More seaweed photos, taken a couple of days after the ones in the previous post, when it was overcast and the water was less clear. The photos are not as good, but there are still a lot of interesting species to see. Below some photos showing the diversity of species next and on top of each other. In the last two months, most species have been growing quite a lot. There are quite large patches of Slender-beaded coral weed Jania rubens. Bushy rainbow wrack Cystoseira tamariscifolia plants are completely overgrown with all kinds of epiphytes, seaweeds, sponges and colonial tunicates, and often have a Nursehound egg case attached. Next, photos of individual species. First some flat reds: Leafy rose weed Rhodophyllis divaricata, Beautiful fan weed Callophyllis laciniata, Branched hidden ribs Cryptopleura ramosa (probably), the invasive species Devil’s tongue weed Grateloupia turuturu and Under tongue weed Hypoglossum hypoglossoides. After that, two species that look a bit similar: left the reddish Discoid fork weed Polyides rotundus and right Clawed fork weed Furcellaria lumbricalis. The former is one of the most common species (also on the photo above it) but difficult to photograph as it usually sits on the white sand. After that, Juicy whorl weed Chylocladia verticillata. Last, two quite unassuming species: Black scour weed Ahnfeltia plicata and Sea flax weed Stypocaulon scoparium. Identifications made possible using the must-have Seasearch Guide to Seaweeds of Britain and Ireland, David Fenwick’s excellent aphotomarine website (and personal communication) and the good people of the Seaweeds of the NE Atlantic facebook group (any mistakes are my own).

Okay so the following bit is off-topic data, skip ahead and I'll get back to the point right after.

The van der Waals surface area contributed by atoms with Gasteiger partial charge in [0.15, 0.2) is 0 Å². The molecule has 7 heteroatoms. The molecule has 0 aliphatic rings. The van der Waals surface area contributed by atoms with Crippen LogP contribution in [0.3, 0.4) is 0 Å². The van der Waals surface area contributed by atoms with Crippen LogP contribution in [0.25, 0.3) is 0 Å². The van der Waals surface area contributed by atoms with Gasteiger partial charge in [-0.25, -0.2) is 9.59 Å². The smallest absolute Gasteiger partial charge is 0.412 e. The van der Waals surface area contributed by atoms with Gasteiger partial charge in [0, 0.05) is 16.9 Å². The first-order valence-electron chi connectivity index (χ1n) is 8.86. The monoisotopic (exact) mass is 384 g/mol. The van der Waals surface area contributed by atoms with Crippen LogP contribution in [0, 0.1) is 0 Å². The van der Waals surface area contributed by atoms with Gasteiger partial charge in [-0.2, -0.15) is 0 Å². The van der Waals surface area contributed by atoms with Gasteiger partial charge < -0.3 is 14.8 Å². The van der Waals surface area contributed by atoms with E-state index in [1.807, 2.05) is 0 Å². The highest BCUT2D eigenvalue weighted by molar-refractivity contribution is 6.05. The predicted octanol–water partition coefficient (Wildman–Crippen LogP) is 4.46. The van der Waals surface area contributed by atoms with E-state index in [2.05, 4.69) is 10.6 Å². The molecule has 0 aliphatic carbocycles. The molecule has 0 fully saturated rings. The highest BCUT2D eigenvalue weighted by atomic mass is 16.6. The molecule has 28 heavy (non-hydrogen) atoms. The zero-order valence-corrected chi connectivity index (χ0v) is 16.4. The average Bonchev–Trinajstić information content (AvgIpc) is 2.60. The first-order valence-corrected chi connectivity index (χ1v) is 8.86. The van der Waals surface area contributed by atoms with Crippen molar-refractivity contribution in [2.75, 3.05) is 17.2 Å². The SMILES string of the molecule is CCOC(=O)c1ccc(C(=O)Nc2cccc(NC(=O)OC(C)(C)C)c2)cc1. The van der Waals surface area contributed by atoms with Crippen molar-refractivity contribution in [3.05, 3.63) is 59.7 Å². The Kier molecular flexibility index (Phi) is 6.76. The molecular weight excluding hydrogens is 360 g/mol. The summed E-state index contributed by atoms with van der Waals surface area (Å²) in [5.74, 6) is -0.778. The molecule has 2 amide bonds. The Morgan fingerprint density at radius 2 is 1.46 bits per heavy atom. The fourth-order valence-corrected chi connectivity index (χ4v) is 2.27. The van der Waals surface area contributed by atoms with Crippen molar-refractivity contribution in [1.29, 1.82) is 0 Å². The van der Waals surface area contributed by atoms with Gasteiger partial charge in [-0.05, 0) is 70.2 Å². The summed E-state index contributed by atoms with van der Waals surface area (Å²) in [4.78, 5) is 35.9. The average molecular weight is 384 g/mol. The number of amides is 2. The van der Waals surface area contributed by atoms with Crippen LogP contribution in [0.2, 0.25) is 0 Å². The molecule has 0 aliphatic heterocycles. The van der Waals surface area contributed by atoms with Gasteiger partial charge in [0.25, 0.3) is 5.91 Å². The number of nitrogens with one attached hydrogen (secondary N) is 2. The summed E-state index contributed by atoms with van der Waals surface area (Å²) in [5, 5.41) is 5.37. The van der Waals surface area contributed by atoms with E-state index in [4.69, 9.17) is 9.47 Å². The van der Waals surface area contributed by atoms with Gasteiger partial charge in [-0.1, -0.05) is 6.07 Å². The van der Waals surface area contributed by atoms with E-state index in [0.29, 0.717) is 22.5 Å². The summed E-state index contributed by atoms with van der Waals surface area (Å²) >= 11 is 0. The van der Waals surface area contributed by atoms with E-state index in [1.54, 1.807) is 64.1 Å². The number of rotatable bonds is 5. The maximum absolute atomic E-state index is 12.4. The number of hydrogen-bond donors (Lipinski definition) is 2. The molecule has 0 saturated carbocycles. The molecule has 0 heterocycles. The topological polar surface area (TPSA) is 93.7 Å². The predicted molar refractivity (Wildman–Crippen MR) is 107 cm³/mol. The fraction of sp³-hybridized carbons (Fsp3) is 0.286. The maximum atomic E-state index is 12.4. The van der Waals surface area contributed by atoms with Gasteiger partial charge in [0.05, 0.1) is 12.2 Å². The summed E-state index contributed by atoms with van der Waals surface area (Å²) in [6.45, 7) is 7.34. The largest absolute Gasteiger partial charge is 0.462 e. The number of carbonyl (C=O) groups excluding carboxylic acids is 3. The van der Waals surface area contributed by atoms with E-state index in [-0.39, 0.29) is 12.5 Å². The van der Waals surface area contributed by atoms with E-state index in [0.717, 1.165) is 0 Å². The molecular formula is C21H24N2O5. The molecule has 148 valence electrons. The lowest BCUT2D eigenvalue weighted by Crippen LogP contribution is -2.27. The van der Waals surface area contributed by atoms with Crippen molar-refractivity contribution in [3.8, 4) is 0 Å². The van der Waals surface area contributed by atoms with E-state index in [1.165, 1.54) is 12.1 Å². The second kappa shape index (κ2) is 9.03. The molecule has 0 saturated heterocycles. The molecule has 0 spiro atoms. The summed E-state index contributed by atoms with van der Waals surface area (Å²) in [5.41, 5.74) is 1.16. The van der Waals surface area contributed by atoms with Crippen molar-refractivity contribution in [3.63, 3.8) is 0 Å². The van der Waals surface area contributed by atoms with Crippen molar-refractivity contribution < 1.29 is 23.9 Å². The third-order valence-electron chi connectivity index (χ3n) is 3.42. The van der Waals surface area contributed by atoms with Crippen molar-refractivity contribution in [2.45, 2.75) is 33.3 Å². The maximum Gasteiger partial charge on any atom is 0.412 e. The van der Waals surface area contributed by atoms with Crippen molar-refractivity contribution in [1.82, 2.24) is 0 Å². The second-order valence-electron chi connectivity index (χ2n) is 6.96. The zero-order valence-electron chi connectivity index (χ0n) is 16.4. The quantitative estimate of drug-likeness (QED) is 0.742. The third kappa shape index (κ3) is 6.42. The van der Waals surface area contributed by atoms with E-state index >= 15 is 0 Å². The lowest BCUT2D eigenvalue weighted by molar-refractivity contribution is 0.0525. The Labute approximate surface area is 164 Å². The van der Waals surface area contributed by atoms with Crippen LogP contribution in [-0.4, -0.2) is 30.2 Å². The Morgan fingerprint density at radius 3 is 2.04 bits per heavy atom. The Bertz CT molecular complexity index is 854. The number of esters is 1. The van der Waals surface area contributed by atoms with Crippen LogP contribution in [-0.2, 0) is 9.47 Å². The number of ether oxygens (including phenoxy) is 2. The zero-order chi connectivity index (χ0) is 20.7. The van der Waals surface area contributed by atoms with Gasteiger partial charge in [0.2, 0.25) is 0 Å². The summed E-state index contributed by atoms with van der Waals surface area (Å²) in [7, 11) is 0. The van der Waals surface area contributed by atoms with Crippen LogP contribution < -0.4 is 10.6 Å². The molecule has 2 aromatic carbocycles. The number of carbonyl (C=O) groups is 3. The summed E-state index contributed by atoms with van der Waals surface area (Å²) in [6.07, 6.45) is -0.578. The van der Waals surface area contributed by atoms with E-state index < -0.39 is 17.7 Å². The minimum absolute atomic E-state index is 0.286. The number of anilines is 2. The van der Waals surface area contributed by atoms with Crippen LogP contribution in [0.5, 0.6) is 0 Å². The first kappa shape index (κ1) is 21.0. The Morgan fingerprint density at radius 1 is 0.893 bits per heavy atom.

As I noticed that the rock pools have started to look really pretty, I have gone out snorkelling four times the last week to photograph seaweeds. Bitterly cold (around 10°C) but worth it! It is my aim to post photo’s taken at the same spot every month this year, let’s see. The first three days the tide was very low, making it more of a lying on the sand rather than actual snorkelling. The sun was out and my main challenge was to get to grips with overexposure, checking histograms and decreasing image brightness. The other main challenge is to not stir the sand up and create ‘marine snow’. It makes a world of difference to actually stick your head underwater and look through the viewfinder instead of lazily only submerging the camera. For now, I have only cropped and adjusted contrast of jpegs using Picasa, but I have also shot in raw format and hope to get more out of the shots in the near future. With help from the excellent Seasearch Guide to Seaweeds of Britain and Ireland and the Seaweeds of the NE Atlantic facebook page some of the species could be identified. Above, Osmundea osmunda (probably), which has a very nice blueish (‘glaucus’) tinge (I need to take some close-ups of that next time). In the following photo, a whole tangle of species, mainly Hairy sand weed Cladostephus spongiosus, with Osmundea, Asparagopsis, Bonnemaisonia and Leathesia. Next, another picture of a whole variety of species, I would like to find out what the red epiphyte is. Below some photos of individual species of red seaweeds (mostly not great but it gives an idea of the diversity). First, Leafy rose weed Rhodophyllis divaricata, next Falkenbergia (which is actually not a species but a distinct phase in the life cycle of Harpoonweed Asparagopsis Armata), Berry wart cress Sphaerococcus coronopifolius, Irish moss Chondrus crispus, Beautiful fan weed Callophyllis laciniata, Under tongue weed Hypoglossum hypoglossoides, Chondrus with Falkenbergia and Hypoglossum and Plocamium on top and a small unknown species. You can see that most photos suffer from overexposure (and notice my crude upped contrasts). The last time I went snorkelling, it was overcast and the tide was higher. I tried a bunch of shots a greater distance away to capture more of an overall impression, but with more water between the subject and the lens the shots become ‘milky’. The next shot of a whole variety of red, green and brown species (with Clawed fork weed Furcellaria lumbricalis in the middle) could have been really nice with clearer water, better framing and correct exposure! The next shot shows Cladostephus and Thong weed Himanthalia elongata on top of a rock covered with Red grape weed Gastroclonium ovatum (also on the last photo).